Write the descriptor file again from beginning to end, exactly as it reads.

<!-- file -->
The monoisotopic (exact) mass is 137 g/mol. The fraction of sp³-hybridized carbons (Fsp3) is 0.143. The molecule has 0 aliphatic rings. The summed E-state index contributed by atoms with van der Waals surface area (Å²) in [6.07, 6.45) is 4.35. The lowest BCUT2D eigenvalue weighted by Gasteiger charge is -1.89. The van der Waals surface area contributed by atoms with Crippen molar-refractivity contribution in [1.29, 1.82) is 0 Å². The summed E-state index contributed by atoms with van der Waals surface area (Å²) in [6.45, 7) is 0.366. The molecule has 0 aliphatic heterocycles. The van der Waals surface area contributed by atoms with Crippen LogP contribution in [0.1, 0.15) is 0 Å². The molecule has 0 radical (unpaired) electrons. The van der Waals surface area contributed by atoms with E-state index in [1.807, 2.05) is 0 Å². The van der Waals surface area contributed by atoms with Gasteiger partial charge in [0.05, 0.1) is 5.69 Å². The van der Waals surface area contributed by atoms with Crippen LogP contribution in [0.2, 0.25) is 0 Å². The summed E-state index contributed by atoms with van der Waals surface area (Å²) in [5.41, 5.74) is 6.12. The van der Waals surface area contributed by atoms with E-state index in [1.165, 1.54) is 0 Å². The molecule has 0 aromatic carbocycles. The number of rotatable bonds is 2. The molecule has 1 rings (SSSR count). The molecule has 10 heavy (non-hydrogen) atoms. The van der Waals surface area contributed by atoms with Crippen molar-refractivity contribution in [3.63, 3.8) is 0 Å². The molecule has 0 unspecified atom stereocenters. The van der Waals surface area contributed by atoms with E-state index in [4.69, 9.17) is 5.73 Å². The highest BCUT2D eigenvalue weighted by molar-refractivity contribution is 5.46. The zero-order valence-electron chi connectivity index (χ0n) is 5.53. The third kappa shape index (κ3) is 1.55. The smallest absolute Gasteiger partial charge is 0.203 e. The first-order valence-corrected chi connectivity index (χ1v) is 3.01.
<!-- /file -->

The monoisotopic (exact) mass is 137 g/mol. The fraction of sp³-hybridized carbons (Fsp3) is 0.143. The molecule has 0 aliphatic rings. The summed E-state index contributed by atoms with van der Waals surface area (Å²) in [6.07, 6.45) is 4.35. The lowest BCUT2D eigenvalue weighted by Gasteiger charge is -1.89. The van der Waals surface area contributed by atoms with Crippen molar-refractivity contribution in [1.29, 1.82) is 0 Å². The summed E-state index contributed by atoms with van der Waals surface area (Å²) in [6.45, 7) is 0.366. The molecule has 0 aliphatic heterocycles. The van der Waals surface area contributed by atoms with Crippen LogP contribution in [0.1, 0.15) is 0 Å². The molecule has 0 radical (unpaired) electrons. The van der Waals surface area contributed by atoms with E-state index in [1.807, 2.05) is 0 Å². The van der Waals surface area contributed by atoms with Gasteiger partial charge in [0.05, 0.1) is 5.69 Å². The van der Waals surface area contributed by atoms with Crippen LogP contribution in [0.2, 0.25) is 0 Å². The summed E-state index contributed by atoms with van der Waals surface area (Å²) in [5.41, 5.74) is 6.12. The van der Waals surface area contributed by atoms with E-state index in [1.165, 1.54) is 0 Å². The molecule has 0 aromatic carbocycles. The number of rotatable bonds is 2. The molecule has 1 rings (SSSR count). The molecule has 10 heavy (non-hydrogen) atoms. The van der Waals surface area contributed by atoms with Crippen molar-refractivity contribution in [3.63, 3.8) is 0 Å². The molecule has 0 unspecified atom stereocenters. The van der Waals surface area contributed by atoms with E-state index in [4.69, 9.17) is 5.73 Å². The highest BCUT2D eigenvalue weighted by molar-refractivity contribution is 5.46. The zero-order valence-electron chi connectivity index (χ0n) is 5.53. The third kappa shape index (κ3) is 1.55. The smallest absolute Gasteiger partial charge is 0.203 e. The first-order valence-corrected chi connectivity index (χ1v) is 3.01.